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DBR tapered laser at 660 nm as miniaturized pump source for quantum optical coherence tomography

FBH research: 24.04.2023

Fig. 1: 660 nm DBR-TPL mounted on screening submounts for characterization and future module integration.

Fig. 2: Optical output power as a function of taper current and heat sink temperature.

The FBH has developed a red-emitting DBR tapered laser at a wavelength of 660 nm. With an almost single-mode emission and more than 1 W optical output power, this laser is suitable to generate entangled photons for quantum-OCT.

Optical coherence tomography (OCT) in the mid-infrared (MIR) is in strong demand for non-destructive testing of thin films that are opaque at visible wavelengths. However, detecting MIR photons is challenging, as common silicon-based detectors are blind in this spectral region, and MIR detectors are not available with the needed performance. Fortunately, our experience in quantum entanglement techniques offers us an elegant solution. Specifically, FBH scientists have been able to entangle (critical, but undetected) MIR photons with (detectable) near-infrared photons that act as “witness” photons. As a result, measurements such as OCT in the MIR are now possible, by detecting the entangled near-infrared photons using common Si detectors [1]. The necessary entanglement for this quantum-OCT is created using the well-established spontaneous parametric down conversion (SPDC) technique. The SPDC process requires a high optical power pump source at visible wavelengths with very good coherence properties. Previously, the FBH had already developed a suitable laser source at 660 nm that used two chips in a master-oscillator power-amplifier configuration with an optical output power of up to 500 mW [2].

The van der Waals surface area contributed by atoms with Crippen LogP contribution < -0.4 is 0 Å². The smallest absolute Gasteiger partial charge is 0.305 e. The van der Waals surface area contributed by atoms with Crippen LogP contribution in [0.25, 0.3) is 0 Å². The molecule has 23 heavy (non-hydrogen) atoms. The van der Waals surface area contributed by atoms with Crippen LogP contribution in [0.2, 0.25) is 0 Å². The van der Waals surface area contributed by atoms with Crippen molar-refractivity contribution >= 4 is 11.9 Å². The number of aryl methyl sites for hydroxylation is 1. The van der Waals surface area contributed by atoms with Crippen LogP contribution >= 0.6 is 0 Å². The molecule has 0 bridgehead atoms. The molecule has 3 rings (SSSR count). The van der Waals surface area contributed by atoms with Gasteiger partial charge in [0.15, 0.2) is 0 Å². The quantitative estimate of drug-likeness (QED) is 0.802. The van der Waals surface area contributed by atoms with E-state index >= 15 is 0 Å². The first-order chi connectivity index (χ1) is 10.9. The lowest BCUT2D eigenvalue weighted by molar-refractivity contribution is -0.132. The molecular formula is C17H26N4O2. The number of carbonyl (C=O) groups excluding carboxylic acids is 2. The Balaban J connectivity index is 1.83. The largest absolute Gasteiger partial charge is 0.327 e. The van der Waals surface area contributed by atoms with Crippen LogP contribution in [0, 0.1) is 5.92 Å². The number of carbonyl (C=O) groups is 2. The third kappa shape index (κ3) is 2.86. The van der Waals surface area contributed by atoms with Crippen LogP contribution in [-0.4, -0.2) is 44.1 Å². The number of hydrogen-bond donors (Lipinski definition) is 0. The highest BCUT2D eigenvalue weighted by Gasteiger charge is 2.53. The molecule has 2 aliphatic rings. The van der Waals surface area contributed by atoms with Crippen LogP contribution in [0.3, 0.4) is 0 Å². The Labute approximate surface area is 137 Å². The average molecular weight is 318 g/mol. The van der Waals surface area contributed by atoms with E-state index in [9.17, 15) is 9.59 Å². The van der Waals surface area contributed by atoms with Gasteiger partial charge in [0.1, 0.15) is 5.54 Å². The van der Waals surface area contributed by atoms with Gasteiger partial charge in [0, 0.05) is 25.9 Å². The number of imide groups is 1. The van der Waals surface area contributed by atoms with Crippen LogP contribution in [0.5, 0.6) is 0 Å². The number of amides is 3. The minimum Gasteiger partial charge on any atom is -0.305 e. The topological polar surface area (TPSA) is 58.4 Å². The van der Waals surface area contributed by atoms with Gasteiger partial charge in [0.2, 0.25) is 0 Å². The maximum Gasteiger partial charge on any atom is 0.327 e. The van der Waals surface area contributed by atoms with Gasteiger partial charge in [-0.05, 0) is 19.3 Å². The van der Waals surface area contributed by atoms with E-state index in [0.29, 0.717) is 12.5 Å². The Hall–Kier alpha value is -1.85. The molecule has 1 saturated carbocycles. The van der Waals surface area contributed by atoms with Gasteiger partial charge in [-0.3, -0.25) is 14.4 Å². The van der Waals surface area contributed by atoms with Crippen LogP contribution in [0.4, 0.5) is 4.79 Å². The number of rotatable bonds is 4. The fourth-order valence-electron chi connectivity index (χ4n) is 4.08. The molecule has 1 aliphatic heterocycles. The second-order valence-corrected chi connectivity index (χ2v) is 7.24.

To further miniaturize the pump source, FBH scientists now realized a dedicated single-chip solution based on a tapered laser with internal distributed Bragg reflector (DBR-TPL) for the wavelength of 660 nm [3]. The chips were mounted p-side down on dedicated diamond heat spreaders and on screening submounts (see Fig. 1). This enables optimized heat extraction and future module integration.

Our lasers feature an almost diffraction-limited, single longitudinal mode emission with an optical output power of more than 1 W, when suitably cooled (see Fig. 2). The coherence length exceeds 80 cm, which is sufficient to generate entangled photons via SPDC. 

The DBR-TPL will be used for a miniaturized sensor module to enable the development of a portable quantum-OCT scanner in the near future, which will be employed in the non-destructive testing of ceramic layers in a production environment.

The work was funded by the German Federal Ministry of Education and Research (BMBF) within the QUIN project under project reference 13N15403.


[1] A. Vanselow, P. Kaufmann, I. Zorin, B. Heise, H.M. Chrzanowski, and S. Ramelow, "Frequency-domain optical coherence tomography with undetected mid-infrared photons", Optica 7 (12), pp. 1729-1736 (2020).

[2] G. Blume, C. Kaspari, J. Pohl, D. Feise, H. Wenzel, J. Fricke, P. Ressel, A. Ginolas, A. Sahm, A. Knigge and K. Paschke, "Single mode 660 nm master-oscillator power-amplifier with 500 mW optical output power", Proc. of SPIE, 11667, 116670C (2021)

[3] G. Blume, O. Matalla, H. Wenzel, A. Maaßdorf, D. Feise, J. Fricke, P. Ressel, S. Kreutzmann, A.Ginolas, A. Sahm, A. Knigge and K. Paschke "Single mode 660 nm DBR tapered laser with 1 W optical output power", Proc. SPIE 12402, 12402-7 (2023).